Solar panels are popping up all over Texas and dividing rural communities

By Julie Tomascik
Editor

Thousands of acres in Texas will take advantage of the sun’s rays, but not for livestock production or cultivation. Solar energy development companies are moving to rural communities and are dividing those who live there.

Some landlords have agreed to long-term leases with solar companies, while neighbors and other communities across the state oppose the industrial facilities and try to stop them.

Robert Fleming, who runs farms and ranches in central Texas, helped organize and lead a grassroots effort to temporarily block projects to remove land from the area of ​​agricultural production.

“I’m not against solar power, but when it comes to getting top-quality farmland and farms out of production, that’s why I’m worried,” he said. “These companies are very organized. They are very professional and have done so throughout the United States. They are very hidden. They enter our communities and separate the family. They separate friends. They separate the neighbors with a dollar bill, and that’s what really bothers me the most. They know that no one can compete with this kind of money, because we are in a depressed agricultural economy.

The decision of the solar company project came to Troy ISD and whether the school district would approve a tax cut under Chapter 313, which is an economic development program within the state tax code that allows the value of taxable property for the creation of promised employment. It is a tool that school districts have used for a long time.

Fleming, several landowners and concerned citizens protested against the reduction and met with State Representative Hugh Shine, Troy ISD school board officials, county commissioners and community leaders.

“We gave them packages of things and tried to inform them as best we could through the packages and also through emails and phone calls,” Fleming said. “It simply came to our notice then. The closer the vote got, the more aggressive we got, but in a professional way ”.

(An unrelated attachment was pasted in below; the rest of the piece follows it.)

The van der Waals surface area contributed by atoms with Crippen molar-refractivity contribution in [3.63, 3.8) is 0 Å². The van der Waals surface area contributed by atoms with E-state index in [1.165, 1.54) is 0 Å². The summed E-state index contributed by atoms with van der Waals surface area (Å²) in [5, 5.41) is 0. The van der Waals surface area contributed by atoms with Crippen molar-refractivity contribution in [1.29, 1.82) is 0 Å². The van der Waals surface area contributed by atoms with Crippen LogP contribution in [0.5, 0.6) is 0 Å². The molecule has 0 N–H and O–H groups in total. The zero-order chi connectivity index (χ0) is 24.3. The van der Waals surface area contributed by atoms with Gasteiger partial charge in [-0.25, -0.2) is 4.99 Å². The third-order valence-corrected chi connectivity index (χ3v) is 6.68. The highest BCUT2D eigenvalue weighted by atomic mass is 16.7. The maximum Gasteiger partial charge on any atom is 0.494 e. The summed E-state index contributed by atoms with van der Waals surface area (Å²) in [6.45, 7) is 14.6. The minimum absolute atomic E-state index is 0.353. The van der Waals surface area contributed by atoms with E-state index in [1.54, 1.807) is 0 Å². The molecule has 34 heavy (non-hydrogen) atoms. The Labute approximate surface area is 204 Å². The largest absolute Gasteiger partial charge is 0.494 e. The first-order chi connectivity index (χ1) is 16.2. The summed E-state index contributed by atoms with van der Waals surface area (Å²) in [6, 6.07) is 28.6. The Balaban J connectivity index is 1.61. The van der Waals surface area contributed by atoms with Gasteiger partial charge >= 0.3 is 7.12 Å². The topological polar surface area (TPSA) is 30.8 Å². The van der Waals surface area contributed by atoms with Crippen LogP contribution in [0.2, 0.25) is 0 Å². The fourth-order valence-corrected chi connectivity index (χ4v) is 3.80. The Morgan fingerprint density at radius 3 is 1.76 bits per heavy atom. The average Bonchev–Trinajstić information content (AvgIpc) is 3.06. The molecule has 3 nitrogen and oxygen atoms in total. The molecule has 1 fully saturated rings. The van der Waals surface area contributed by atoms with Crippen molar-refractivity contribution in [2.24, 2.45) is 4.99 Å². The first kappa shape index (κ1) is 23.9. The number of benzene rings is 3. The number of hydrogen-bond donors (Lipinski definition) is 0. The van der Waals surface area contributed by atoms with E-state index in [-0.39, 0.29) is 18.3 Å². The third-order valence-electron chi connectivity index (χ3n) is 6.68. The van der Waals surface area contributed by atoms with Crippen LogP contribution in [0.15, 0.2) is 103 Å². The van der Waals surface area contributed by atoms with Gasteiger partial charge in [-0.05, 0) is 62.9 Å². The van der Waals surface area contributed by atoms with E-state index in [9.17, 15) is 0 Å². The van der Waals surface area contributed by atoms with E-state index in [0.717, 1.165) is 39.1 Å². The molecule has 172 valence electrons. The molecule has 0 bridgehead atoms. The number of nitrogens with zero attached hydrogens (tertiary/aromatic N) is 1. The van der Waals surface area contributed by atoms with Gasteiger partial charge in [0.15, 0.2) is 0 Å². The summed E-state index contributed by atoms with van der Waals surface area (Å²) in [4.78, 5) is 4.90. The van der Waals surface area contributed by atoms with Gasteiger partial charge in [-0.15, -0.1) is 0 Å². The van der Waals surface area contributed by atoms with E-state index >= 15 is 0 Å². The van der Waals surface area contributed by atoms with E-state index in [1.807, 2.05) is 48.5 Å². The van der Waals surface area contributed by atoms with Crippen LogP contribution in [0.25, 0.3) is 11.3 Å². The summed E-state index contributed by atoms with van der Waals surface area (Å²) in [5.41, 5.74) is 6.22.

His efforts were successful. Troy ISD rejected the proposed solar project reduction with a 6-1 vote.

The solar company issued a statement to a media outlet saying, “This Troy ISD decision could eliminate opportunities for local private owners and the county in general, including more than $ 36 million in tax payments in Bell County. and Troy ISD “.

A bill that would expand the Chapter 313 tax reduction program failed in the Texas legislature earlier this year. Fleming believes the reason many solar companies are trying to drive projects right now is because the tax reduction program expires on December 31, 2022.

The current Texas Farm Bureau policy supports legislation and incentives to develop renewable energy based on farms, such as solar, wind, and biogas projects. However, members recognize the need to study the cumulative impacts on agricultural land values ​​and electricity markets that result from incentive programs such as local tax cuts.

The position reflects the division and concern among some members.

However, other owners receive the solar projects. Solar companies offer lucrative leases, between $ 450 and $ 1,200 per acre a year in incremental increments. Leases range from 20 to 40 years, with the option of additional long-term renewals.

Constant income can help soften the financial roller coaster of farming and raising livestock, and the owner has no cost to “raise” the solar panels.

“Money is intoxicating,” Fleming said.

Acres of Texas farmland are shifting from traditional crops to solar farming. One of the limits, however, is the distance to the mains. It is expensive to build a connection to transmission lines.

But the solar industry continues to grow across the country as technology and materials become cheaper and federal tax credits further reduce the cost of developing solar projects.

However, when thousands of acres of production are removed, critics say it will affect businesses in the area and Lone Star State’s total agricultural production.

“How many people are linked to agriculture, to this land and depend on it? It’s not just the producer. They are the fertilizer company, the chemical vendors, the feed companies, the insurance companies, the tractor tool companies, the truck transportation, and so on. There are a lot of people tied to this land, ”Fleming said.

Landscape change can also alter rural communities.

Critics say the development of these projects focuses on rural infrastructure. Agricultural and commercial roads built for occasional heavy loads are subject to an attack by heavy machinery and loaded gravel trucks. The fields and pastures, once lush with cattle and with new growth, are covered with rock and protected by chain fences crowned with razor wire.

It is an unusual aspect after decades of agricultural production.

But scenarios like the one in Troy are being developed across the state, as solar power is the fastest growing source of electricity in Texas.

Proponents and regulators of clean energy, along with landowners, support the renewable energy source, but many farmers and ranchers are wary of the massive new facilities being set up in their communities. .

“Every day the urbanization eats us. Now, we have to deal with solar leases, ”said Fleming.

What does the future hold for Fleming and his family?

He will continue to cultivate crops and raise livestock alongside his wife, son, daughter and son-in-law while he can, fighting to save a way of life.

And it remains to be seen how many solar panels will erupt across the state and crunch from time to time as they pivot to follow the sun across the sky.